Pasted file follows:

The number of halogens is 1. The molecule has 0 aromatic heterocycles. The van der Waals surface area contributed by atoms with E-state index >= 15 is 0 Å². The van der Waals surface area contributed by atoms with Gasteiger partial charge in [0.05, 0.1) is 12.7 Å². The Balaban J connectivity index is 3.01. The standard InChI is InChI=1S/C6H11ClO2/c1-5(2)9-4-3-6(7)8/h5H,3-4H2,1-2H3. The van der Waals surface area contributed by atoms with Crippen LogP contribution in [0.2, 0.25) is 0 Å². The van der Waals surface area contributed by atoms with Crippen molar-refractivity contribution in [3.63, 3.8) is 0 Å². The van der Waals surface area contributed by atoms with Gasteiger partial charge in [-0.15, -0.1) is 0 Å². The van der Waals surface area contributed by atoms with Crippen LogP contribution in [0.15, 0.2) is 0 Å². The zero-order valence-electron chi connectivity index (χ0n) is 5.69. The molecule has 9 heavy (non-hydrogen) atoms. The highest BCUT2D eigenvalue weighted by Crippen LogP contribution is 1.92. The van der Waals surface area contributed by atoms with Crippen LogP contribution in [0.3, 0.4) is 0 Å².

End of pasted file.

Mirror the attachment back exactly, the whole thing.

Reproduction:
The number of halogens is 1. The molecule has 0 aromatic heterocycles. The van der Waals surface area contributed by atoms with E-state index >= 15 is 0 Å². The van der Waals surface area contributed by atoms with Gasteiger partial charge in [0.05, 0.1) is 12.7 Å². The Balaban J connectivity index is 3.01. The standard InChI is InChI=1S/C6H11ClO2/c1-5(2)9-4-3-6(7)8/h5H,3-4H2,1-2H3. The van der Waals surface area contributed by atoms with Crippen LogP contribution in [0.2, 0.25) is 0 Å². The van der Waals surface area contributed by atoms with Crippen molar-refractivity contribution in [3.63, 3.8) is 0 Å². The van der Waals surface area contributed by atoms with Gasteiger partial charge in [-0.15, -0.1) is 0 Å². The van der Waals surface area contributed by atoms with Crippen LogP contribution in [0.15, 0.2) is 0 Å². The zero-order valence-electron chi connectivity index (χ0n) is 5.69. The molecule has 9 heavy (non-hydrogen) atoms. The highest BCUT2D eigenvalue weighted by Crippen LogP contribution is 1.92. The van der Waals surface area contributed by atoms with Crippen LogP contribution in [0.3, 0.4) is 0 Å².